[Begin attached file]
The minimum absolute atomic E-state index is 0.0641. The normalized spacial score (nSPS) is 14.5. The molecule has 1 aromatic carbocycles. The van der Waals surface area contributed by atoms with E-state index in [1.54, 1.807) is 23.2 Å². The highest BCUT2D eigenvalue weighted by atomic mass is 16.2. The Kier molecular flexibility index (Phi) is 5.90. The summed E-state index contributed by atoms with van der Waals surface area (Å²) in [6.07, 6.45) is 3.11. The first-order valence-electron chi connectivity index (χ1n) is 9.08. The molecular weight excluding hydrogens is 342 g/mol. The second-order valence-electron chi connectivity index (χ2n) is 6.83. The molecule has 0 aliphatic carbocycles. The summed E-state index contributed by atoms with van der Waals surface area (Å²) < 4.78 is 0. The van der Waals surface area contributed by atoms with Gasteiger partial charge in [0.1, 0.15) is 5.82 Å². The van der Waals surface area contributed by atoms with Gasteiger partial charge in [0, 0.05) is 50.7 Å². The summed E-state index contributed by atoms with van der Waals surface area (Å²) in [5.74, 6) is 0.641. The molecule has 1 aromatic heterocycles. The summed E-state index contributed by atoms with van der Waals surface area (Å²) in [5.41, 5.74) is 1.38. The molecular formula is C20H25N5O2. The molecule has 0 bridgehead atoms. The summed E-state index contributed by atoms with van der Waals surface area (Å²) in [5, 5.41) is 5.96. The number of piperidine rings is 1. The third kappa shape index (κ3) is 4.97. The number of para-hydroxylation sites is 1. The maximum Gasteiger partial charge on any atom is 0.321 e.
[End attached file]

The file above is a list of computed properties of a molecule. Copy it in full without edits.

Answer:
The minimum absolute atomic E-state index is 0.0641. The normalized spacial score (nSPS) is 14.5. The molecule has 1 aromatic carbocycles. The van der Waals surface area contributed by atoms with E-state index in [1.54, 1.807) is 23.2 Å². The highest BCUT2D eigenvalue weighted by atomic mass is 16.2. The Kier molecular flexibility index (Phi) is 5.90. The summed E-state index contributed by atoms with van der Waals surface area (Å²) in [6.07, 6.45) is 3.11. The first-order valence-electron chi connectivity index (χ1n) is 9.08. The molecular weight excluding hydrogens is 342 g/mol. The second-order valence-electron chi connectivity index (χ2n) is 6.83. The molecule has 0 aliphatic carbocycles. The summed E-state index contributed by atoms with van der Waals surface area (Å²) < 4.78 is 0. The van der Waals surface area contributed by atoms with Gasteiger partial charge in [0.1, 0.15) is 5.82 Å². The van der Waals surface area contributed by atoms with Gasteiger partial charge in [0, 0.05) is 50.7 Å². The summed E-state index contributed by atoms with van der Waals surface area (Å²) in [5.74, 6) is 0.641. The molecule has 1 aromatic heterocycles. The summed E-state index contributed by atoms with van der Waals surface area (Å²) in [5.41, 5.74) is 1.38. The molecular formula is C20H25N5O2. The molecule has 0 bridgehead atoms. The summed E-state index contributed by atoms with van der Waals surface area (Å²) in [5, 5.41) is 5.96. The number of piperidine rings is 1. The third kappa shape index (κ3) is 4.97. The number of para-hydroxylation sites is 1. The maximum Gasteiger partial charge on any atom is 0.321 e.